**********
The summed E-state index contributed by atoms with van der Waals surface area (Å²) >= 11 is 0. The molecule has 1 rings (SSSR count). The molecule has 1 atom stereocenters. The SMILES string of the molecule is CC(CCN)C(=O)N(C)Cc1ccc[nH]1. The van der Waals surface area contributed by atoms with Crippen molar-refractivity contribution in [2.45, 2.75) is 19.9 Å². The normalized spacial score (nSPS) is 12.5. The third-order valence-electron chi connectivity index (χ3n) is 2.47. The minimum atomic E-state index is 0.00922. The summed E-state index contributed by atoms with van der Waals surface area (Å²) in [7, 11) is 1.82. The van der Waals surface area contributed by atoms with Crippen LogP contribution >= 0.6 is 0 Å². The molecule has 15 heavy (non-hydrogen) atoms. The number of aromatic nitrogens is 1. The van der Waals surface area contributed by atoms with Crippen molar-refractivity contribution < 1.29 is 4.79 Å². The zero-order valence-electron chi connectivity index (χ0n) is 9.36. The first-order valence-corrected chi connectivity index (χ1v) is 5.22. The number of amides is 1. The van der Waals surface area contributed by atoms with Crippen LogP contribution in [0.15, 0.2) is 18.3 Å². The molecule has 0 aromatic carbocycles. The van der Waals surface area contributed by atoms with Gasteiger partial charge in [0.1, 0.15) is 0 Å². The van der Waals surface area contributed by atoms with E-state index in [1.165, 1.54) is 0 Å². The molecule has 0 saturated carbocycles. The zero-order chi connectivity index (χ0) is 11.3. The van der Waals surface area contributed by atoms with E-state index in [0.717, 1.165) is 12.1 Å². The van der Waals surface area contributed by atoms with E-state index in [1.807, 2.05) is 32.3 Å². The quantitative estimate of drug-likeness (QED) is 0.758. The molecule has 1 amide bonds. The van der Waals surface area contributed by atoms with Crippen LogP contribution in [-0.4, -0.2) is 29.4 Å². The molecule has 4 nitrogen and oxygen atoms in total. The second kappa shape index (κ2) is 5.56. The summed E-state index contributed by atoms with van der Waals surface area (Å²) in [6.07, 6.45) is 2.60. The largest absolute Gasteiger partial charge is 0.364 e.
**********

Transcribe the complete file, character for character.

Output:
The summed E-state index contributed by atoms with van der Waals surface area (Å²) >= 11 is 0. The molecule has 1 rings (SSSR count). The molecule has 1 atom stereocenters. The SMILES string of the molecule is CC(CCN)C(=O)N(C)Cc1ccc[nH]1. The van der Waals surface area contributed by atoms with Crippen molar-refractivity contribution in [2.45, 2.75) is 19.9 Å². The normalized spacial score (nSPS) is 12.5. The third-order valence-electron chi connectivity index (χ3n) is 2.47. The minimum atomic E-state index is 0.00922. The summed E-state index contributed by atoms with van der Waals surface area (Å²) in [7, 11) is 1.82. The van der Waals surface area contributed by atoms with Crippen LogP contribution >= 0.6 is 0 Å². The molecule has 15 heavy (non-hydrogen) atoms. The number of aromatic nitrogens is 1. The van der Waals surface area contributed by atoms with Crippen molar-refractivity contribution < 1.29 is 4.79 Å². The zero-order valence-electron chi connectivity index (χ0n) is 9.36. The first-order valence-corrected chi connectivity index (χ1v) is 5.22. The number of amides is 1. The van der Waals surface area contributed by atoms with Crippen LogP contribution in [0.15, 0.2) is 18.3 Å². The molecule has 0 aromatic carbocycles. The van der Waals surface area contributed by atoms with Gasteiger partial charge in [0.1, 0.15) is 0 Å². The van der Waals surface area contributed by atoms with E-state index in [1.165, 1.54) is 0 Å². The molecule has 0 saturated carbocycles. The zero-order chi connectivity index (χ0) is 11.3. The van der Waals surface area contributed by atoms with E-state index in [0.717, 1.165) is 12.1 Å². The van der Waals surface area contributed by atoms with E-state index in [1.807, 2.05) is 32.3 Å². The quantitative estimate of drug-likeness (QED) is 0.758. The molecule has 1 amide bonds. The van der Waals surface area contributed by atoms with Crippen LogP contribution in [-0.4, -0.2) is 29.4 Å². The molecule has 4 nitrogen and oxygen atoms in total. The second kappa shape index (κ2) is 5.56. The summed E-state index contributed by atoms with van der Waals surface area (Å²) in [6.07, 6.45) is 2.60. The largest absolute Gasteiger partial charge is 0.364 e.